FROM DRILLS TO THRILLS: THE PARK SLOPE ARMORY

A review of all of the activities and sites to see at the Park Slope Armory.

 

 

The repurposed drill hall. Breathtaking architecture. Breathtaking fitness options

“Mommy, what’s inside that castle?” my son asked once when we passed the Park Slope Armory.

I didn’t have much of an answer for him because I’d never been inside, but upon touring it this past week, I would now have an answer for him that goes on for days. A good portion of the 1895 arms depot and soldier training center was converted in 2010 to be a YMCA-run community facility that offers a dizzying array of activities focused on sport and the arts. The fitness offerings span from Boot Camp to Zumba and the cultural line-up ranges from toddler drawing to tween cartooning to grown-up guitar. There are also family nights, citizenship courses, school programs, camps and . . . the list goes on to fill a 50+-page brochure available at the information desk.

 

Ready. Aim. Inspire. Art replaces rifles in the original gun cabinets

 

Thanks to a thoughtful restoration, all this modern activity comes surrounded with wonderful historical and architectural details. The 1/8th mile track, basketball and multi-sport courts and a ping-pong parlor share the former drill hall and benefit from the soaring ceiling, over-sized windows and the original clock that timed soldiers’ maneuvers. The display cases that now hold kiddo and adult artwork are repurposed gun cabinets. And the tin-ceilinged, wood-floored hallways where discipline once reigned now channel hundreds of mostly little feet on their way to classes.

 

And I mean hundreds in a good, not over-crowded way. The YMCA team invented a “ticket” system for more popular classes like toddler art programs that allow up to 200 families to participate in a 2-hour class. It works like this: prior to a class, tickets are handed out on first-come, first serve basis. But, when a two year-old loses interest after 20 minutes or a three year-old absolutely must, MUST switch to soccer, they have to hand their ticket back in as they leave, allowing new kids to join in the class. The turn over is efficient enough to give most every little boy or girl time to create a masterpiece within his or her attention span.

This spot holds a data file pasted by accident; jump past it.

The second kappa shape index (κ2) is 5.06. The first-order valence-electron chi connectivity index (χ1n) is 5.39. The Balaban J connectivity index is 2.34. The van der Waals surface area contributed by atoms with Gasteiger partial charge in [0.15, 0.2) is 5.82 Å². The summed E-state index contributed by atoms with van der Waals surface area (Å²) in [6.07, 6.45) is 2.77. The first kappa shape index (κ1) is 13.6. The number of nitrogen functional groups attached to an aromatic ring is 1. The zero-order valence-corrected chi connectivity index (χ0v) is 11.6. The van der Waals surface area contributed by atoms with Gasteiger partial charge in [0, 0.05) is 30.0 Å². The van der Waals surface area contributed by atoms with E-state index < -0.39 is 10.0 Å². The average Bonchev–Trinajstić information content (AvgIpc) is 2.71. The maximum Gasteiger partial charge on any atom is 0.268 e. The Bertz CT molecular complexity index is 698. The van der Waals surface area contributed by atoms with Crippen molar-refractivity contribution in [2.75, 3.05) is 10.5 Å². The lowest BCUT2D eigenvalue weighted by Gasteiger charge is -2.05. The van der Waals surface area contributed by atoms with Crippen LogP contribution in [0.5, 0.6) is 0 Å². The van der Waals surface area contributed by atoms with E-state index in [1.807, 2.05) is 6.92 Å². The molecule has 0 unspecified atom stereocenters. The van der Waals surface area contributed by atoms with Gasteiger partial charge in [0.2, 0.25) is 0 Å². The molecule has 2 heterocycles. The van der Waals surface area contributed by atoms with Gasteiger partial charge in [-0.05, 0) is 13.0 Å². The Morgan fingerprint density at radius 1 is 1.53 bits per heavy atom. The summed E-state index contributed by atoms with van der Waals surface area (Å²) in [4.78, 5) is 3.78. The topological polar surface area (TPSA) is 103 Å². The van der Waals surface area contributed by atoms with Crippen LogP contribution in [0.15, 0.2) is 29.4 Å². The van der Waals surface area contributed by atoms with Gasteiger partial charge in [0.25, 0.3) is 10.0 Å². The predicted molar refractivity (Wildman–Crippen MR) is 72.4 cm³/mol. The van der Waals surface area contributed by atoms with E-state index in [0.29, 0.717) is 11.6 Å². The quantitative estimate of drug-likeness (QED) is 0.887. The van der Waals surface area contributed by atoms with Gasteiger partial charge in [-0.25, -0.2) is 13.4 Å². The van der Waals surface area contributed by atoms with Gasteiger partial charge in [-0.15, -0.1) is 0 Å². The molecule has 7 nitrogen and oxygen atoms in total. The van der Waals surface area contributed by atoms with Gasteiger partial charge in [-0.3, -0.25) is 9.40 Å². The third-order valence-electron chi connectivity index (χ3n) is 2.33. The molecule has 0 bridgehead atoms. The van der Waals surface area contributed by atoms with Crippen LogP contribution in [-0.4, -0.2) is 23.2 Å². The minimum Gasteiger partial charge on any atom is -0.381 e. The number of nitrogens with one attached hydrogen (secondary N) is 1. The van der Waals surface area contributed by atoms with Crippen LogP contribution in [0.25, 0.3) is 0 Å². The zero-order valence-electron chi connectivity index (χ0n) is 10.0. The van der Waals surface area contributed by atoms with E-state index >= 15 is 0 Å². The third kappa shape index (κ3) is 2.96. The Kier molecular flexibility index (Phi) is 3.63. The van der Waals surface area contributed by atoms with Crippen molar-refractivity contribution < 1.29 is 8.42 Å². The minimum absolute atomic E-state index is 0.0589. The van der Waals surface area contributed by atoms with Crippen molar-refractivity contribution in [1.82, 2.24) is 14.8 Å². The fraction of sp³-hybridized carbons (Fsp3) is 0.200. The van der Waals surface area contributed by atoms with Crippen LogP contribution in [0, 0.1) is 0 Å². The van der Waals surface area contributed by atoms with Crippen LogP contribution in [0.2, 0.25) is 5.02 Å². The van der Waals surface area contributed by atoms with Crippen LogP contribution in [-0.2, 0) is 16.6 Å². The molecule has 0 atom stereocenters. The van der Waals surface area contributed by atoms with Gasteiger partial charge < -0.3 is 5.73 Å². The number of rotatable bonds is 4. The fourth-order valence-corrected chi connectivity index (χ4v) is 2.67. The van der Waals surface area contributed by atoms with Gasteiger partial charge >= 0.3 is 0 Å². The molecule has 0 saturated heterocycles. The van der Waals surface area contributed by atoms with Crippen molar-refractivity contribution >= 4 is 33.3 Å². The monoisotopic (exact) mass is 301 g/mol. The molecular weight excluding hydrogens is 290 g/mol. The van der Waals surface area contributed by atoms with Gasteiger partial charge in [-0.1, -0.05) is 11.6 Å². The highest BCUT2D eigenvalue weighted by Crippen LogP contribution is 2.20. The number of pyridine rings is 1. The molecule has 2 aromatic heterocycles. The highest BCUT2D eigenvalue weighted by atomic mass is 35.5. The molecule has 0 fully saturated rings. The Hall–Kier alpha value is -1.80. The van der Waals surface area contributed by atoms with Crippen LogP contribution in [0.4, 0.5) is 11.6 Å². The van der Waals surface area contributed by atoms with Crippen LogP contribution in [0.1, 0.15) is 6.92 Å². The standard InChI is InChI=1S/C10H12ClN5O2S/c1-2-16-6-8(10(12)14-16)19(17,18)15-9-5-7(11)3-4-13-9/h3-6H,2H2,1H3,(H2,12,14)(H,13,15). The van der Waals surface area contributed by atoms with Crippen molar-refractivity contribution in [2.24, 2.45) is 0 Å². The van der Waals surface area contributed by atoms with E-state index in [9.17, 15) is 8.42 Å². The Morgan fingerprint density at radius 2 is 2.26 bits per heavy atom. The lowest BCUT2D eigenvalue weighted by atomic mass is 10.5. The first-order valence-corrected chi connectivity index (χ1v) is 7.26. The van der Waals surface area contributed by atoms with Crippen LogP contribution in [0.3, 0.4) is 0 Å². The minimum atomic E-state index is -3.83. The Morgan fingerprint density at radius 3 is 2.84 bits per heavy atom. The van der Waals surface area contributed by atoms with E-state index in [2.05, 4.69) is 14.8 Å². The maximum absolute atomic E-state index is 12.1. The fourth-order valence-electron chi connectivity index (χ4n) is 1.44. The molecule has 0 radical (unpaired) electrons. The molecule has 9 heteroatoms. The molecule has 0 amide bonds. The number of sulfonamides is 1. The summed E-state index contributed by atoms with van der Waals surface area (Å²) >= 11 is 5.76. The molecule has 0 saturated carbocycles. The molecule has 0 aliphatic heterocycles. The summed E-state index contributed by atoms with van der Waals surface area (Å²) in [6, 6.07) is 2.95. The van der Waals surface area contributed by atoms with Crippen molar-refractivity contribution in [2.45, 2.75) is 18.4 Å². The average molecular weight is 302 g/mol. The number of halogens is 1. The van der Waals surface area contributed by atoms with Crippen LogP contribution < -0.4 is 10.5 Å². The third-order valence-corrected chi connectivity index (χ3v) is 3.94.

Family art room featuring works of collage, paint, chalk, and pasta a la Jackson Pollac

As much as the course offerings impressed me, I was really struck by the amount of space and time the Armory devotes to free play. Especially with a winter like this one, just having room and time to do what you want is often in short supply. Every weekday from 2-8 at least one of the courts in the drill hall is open for families to come and run around, throw a ball, do somersaults, etc. The ping pong tables are also open for use, just be ready for some stiff competition as some members are raising their game by bringing their own high-performance paddles. Yup, even ping-pong has a gear hierarchy.

 

Of course, sometimes you don’t want family time—you want grown-up time. The Armory facilitates that with a Child Watch, a supervised, toy-filled room where you can reserve a spot for your tot for up to two hours at a time. Unlike some gyms that devote a corner to baby-sitting, the Armory Child Watch room was big, brightly lit, and extraordinarily clean. The two adults on duty were actively playing with the kids, who on my visit looked to range from about 1 to 4 years old. They do accommodate kids from 6 months through age 7.

 

So, how do you get in on the action here? This is another long answer as they are nearly as many ways to join the Armory as there are things to do there. Membership at the Armory grants you access to all the facilities, free fitness classes, free childcare, and significant discounts on art classes. You can also opt to join the Armory and the Prospect Park YMCA to take advantage of the latter facility’s pool and locker room (day lockers are provided at the Armory separate from a changing area that doesn’t include showers.) You can also just opt to take the arts and activity classes, paying a higher—though still quite reasonable—non-member fee.

If you really are interested in joining, I recommend going in person. I don’t think the Armory website does the best job of communicating all the offerings—too many separate class and court schedule pages, too many clicks to toggle between them—nor does it really capture the breathtaking beauty and size of the drill hall, the excitement of the kids running between classrooms, or the community feel I got as my tour guide, Family Programs Director Sandy Phillips, greeted every child she passed by name and with a big hug.


Caroline